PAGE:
UK businesses are leaving themselves open to collapse by not checking that the companies they work with are fit to cope with the setbacks that might befall them.

Although UK SMEs are increasingly reliant on information technology, the new research revealed that over 80 per cent of business had never checked if their suppliers had taken adequate precautions to secure their data. This could include financial information, customer data bases and countless other sources that their businesses might not survive without. This is part of an alarming picture. As businesses hand over a growing amount of work to third parties, over 56 per cent perform no checks whatsoever on any part of their potential partners’ operations.

You wouldn’t hire a supplier without requiring at least a month’s notice in the break clause, yet hardly anyone checks to see if their supplier is keeping a backup copy of the computer files related to their business. 60% of companies that suffer a major data loss couldn’t survive for more than 48 hours so it’s vital that, when businesses outsource functions to other companies, they check that they have a proper backup programme in place. Otherwise they could wake up one morning with a gaping hole in their business.

In fact, information management policies are one of the least investigated aspects of due diligence for business outsourcing, the survey found. Only green and CSR (Corporate Social Responsibility) credentials are checked less with less than ten per cent of SMEs carrying out any sort of investigation on their potential partners’ credentials.

Other important aspects of company performance that are not researched include: director and employee background (81.6 per cent); employment practices (82.3 per cent); adherence to industry standards and codes of practice (81.2 per cent); company history and ownership (67.3 per cent); financial viability (66.1 per cent)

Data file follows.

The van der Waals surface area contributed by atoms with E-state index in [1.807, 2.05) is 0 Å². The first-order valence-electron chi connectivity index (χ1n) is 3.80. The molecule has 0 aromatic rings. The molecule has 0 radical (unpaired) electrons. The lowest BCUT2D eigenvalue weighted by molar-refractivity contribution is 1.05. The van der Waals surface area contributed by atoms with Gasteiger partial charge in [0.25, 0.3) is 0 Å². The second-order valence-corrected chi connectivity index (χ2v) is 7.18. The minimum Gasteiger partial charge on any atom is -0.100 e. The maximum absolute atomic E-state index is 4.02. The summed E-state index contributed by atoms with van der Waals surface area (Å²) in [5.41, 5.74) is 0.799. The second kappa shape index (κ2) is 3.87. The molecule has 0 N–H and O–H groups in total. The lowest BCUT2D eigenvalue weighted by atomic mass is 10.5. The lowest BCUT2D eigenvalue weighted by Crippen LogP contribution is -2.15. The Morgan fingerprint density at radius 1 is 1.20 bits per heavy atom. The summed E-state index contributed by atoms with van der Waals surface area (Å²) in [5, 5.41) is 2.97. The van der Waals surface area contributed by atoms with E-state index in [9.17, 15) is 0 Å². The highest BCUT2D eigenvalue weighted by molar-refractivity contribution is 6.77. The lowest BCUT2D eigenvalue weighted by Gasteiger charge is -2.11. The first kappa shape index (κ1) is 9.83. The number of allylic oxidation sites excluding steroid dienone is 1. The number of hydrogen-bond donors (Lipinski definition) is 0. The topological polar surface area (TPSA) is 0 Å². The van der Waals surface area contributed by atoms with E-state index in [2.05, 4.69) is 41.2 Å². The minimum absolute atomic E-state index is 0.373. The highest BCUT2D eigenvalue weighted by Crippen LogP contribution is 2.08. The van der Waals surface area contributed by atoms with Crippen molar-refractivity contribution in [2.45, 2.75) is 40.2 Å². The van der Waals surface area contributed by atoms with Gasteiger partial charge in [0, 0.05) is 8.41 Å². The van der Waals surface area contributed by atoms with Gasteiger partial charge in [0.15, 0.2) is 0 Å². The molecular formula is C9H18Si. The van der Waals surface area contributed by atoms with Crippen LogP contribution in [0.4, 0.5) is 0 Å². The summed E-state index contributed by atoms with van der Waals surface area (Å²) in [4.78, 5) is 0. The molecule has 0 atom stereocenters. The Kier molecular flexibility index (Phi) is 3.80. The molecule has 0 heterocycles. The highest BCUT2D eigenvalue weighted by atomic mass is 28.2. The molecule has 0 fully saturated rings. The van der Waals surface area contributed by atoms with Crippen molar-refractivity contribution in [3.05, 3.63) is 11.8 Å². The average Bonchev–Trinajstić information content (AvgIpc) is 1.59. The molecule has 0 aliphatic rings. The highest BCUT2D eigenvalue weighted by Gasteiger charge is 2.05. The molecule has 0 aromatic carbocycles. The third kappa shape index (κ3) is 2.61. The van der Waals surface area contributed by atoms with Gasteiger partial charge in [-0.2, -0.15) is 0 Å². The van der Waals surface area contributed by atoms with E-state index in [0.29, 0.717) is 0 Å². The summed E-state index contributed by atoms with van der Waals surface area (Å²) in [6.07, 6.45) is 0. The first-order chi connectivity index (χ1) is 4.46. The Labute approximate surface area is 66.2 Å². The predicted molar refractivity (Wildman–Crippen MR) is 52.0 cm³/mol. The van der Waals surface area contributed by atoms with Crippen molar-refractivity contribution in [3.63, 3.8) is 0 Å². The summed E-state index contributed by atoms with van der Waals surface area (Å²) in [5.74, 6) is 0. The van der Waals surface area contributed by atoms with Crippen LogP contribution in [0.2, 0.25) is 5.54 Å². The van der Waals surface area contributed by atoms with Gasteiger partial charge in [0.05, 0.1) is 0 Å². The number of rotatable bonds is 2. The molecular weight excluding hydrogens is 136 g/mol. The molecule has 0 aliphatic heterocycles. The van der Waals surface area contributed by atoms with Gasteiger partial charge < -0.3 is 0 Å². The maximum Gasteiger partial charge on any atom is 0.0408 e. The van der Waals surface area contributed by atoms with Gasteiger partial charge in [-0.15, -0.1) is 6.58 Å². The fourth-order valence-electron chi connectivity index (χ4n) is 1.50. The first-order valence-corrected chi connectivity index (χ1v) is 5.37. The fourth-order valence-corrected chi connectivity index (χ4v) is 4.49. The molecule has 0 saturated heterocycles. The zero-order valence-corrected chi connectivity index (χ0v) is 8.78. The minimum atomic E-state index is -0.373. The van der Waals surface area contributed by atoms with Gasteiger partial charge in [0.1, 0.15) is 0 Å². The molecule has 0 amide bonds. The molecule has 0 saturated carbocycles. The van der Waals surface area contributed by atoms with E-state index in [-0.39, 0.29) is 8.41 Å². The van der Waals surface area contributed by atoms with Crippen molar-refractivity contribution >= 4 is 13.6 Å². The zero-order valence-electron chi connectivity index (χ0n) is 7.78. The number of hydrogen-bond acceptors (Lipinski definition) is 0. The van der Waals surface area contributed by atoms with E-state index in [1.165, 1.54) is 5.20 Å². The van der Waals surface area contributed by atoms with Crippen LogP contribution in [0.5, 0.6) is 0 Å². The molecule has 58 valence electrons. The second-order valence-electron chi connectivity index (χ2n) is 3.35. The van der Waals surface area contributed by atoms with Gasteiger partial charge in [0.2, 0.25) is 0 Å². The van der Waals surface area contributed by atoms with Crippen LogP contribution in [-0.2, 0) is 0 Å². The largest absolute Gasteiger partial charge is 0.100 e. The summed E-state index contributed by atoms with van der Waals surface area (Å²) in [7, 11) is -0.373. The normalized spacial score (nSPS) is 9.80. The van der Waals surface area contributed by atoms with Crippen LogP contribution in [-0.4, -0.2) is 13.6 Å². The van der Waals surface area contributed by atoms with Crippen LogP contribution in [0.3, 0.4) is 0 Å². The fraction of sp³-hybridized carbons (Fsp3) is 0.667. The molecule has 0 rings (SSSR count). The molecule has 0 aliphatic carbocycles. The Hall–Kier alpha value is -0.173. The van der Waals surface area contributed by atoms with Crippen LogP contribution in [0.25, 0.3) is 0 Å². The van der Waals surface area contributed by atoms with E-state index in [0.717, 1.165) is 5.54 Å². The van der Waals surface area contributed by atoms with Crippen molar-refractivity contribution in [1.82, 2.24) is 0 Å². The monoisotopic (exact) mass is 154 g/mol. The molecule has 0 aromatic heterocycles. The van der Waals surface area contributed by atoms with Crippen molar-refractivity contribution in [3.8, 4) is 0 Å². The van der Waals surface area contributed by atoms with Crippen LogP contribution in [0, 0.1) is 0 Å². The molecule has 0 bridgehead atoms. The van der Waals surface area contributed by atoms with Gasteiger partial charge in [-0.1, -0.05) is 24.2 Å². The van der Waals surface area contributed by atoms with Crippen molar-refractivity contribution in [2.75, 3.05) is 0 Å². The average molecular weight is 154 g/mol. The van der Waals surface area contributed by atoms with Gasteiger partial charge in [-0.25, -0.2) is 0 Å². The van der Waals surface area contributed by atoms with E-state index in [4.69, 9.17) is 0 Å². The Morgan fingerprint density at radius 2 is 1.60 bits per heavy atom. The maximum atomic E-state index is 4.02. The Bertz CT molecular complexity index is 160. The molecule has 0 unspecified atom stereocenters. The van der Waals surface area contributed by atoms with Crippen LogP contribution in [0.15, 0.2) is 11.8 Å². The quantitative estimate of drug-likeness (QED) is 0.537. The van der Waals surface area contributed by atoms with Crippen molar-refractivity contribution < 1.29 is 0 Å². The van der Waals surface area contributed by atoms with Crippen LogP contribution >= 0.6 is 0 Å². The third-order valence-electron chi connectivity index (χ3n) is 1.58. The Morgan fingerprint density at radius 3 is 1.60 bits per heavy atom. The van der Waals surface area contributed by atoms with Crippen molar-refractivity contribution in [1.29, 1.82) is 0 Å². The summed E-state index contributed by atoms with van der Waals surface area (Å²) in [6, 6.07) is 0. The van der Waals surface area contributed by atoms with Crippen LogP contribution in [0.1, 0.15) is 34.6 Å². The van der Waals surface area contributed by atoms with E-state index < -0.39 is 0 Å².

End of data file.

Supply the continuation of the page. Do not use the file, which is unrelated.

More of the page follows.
In smaller businesses, office managers are often left responsible for dealing with partners and suppliers. When things go wrong, it’s often the poor office managers who chase from pillar to post trying to find a solution to plug the gap and appease the rest of the team as they struggle to carry on without the tools they need. Better due diligence before partnering would save everyone the difficulties of unpicking issues such as responsibilities, disputed agreements and withheld payments.

Before beginning any partnership, companies should follow a few fundamental administrative and policy oriented steps to ensure they are protected.

Here’s a ‘due diligence check list’. It’s not intended to be an exhaustive list, and any entity should properly evaluate its vendors to suit its particular requirements. If you are enlisting or are considering enlisting the help of a third party vendor, I recommend you research these ten items before handing over your business-critical operations.

  1. Is the company sufficiently insured? Ask to see a certificate of professional indemnity insurance.
    2. What’s the company’s credit rating? If the banks don’t trust them with credit, you might not want to trust them with your data, either.
    3. Who owns the information that you’re passing to the company? What rights do they have to use that information?
    4. What sort of security systems do they have in place to protect your information? Ask to see an information security policy.
    5. What are the chances of the company going bankrupt? Do they have sufficient backing to ensure they can ride out a rough patch? You don’t want a supplier going under and leaving you without the support you need.
    6. Does the company rely on the intellectual assets of a small group of employees and, if so, how do they manage the retention of this intelligence? If only one person understands your business, what happens if they decide to leave?
    7. Does the company rely on third parties to fulfil any part of its commitment to you? If so, make sure they carried out due diligence on their suppliers, too.
    8. Where is the company storing the data that it’s creating or using on your behalf? Be aware that, if it’s stored outside of the EU it may be subject to different laws and access rights.
    9. Does the company have a disaster-recovery plan? Floods and fires not only devastate lives, they destroy businesses too. Make sure that a natural disaster won’t pull the rug from under your company.
    10. Does the company have a data backup strategy that works? 60% of companies would go bankrupt in 48 hours if they lost their data. If you rely on services and information from a supplier, make sure they have up-to-date copies of your data stored offsite.